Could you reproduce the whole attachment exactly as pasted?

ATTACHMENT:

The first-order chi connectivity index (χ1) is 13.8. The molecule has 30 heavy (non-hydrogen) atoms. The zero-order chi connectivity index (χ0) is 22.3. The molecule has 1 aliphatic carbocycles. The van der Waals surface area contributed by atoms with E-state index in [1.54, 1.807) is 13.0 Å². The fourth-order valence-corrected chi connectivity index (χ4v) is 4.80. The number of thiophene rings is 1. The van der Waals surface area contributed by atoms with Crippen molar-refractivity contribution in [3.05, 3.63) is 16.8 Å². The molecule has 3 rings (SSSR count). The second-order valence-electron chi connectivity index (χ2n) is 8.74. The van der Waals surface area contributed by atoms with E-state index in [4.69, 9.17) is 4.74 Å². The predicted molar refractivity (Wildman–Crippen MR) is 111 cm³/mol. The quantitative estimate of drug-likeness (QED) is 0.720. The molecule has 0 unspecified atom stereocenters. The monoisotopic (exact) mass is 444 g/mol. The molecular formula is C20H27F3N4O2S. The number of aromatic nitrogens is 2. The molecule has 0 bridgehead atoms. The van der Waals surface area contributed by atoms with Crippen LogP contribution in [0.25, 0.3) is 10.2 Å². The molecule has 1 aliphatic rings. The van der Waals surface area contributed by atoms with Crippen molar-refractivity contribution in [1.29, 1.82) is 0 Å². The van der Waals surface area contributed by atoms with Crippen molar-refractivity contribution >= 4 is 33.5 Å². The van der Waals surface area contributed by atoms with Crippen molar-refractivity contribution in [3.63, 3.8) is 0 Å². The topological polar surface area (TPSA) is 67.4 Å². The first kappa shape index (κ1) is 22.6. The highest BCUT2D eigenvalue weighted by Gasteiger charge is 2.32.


The first-order chi connectivity index (χ1) is 13.8. The molecule has 30 heavy (non-hydrogen) atoms. The zero-order chi connectivity index (χ0) is 22.3. The molecule has 1 aliphatic carbocycles. The van der Waals surface area contributed by atoms with E-state index in [1.54, 1.807) is 13.0 Å². The fourth-order valence-corrected chi connectivity index (χ4v) is 4.80. The number of thiophene rings is 1. The van der Waals surface area contributed by atoms with Crippen molar-refractivity contribution in [3.05, 3.63) is 16.8 Å². The molecule has 3 rings (SSSR count). The second-order valence-electron chi connectivity index (χ2n) is 8.74. The van der Waals surface area contributed by atoms with E-state index in [4.69, 9.17) is 4.74 Å². The predicted molar refractivity (Wildman–Crippen MR) is 111 cm³/mol. The quantitative estimate of drug-likeness (QED) is 0.720. The molecule has 0 unspecified atom stereocenters. The monoisotopic (exact) mass is 444 g/mol. The molecular formula is C20H27F3N4O2S. The number of aromatic nitrogens is 2. The molecule has 0 bridgehead atoms. The van der Waals surface area contributed by atoms with Crippen LogP contribution in [0.25, 0.3) is 10.2 Å². The molecule has 1 aliphatic rings. The van der Waals surface area contributed by atoms with Crippen molar-refractivity contribution in [1.29, 1.82) is 0 Å². The van der Waals surface area contributed by atoms with Crippen molar-refractivity contribution >= 4 is 33.5 Å². The van der Waals surface area contributed by atoms with Crippen molar-refractivity contribution in [3.63, 3.8) is 0 Å². The topological polar surface area (TPSA) is 67.4 Å². The first kappa shape index (κ1) is 22.6. The highest BCUT2D eigenvalue weighted by Gasteiger charge is 2.32.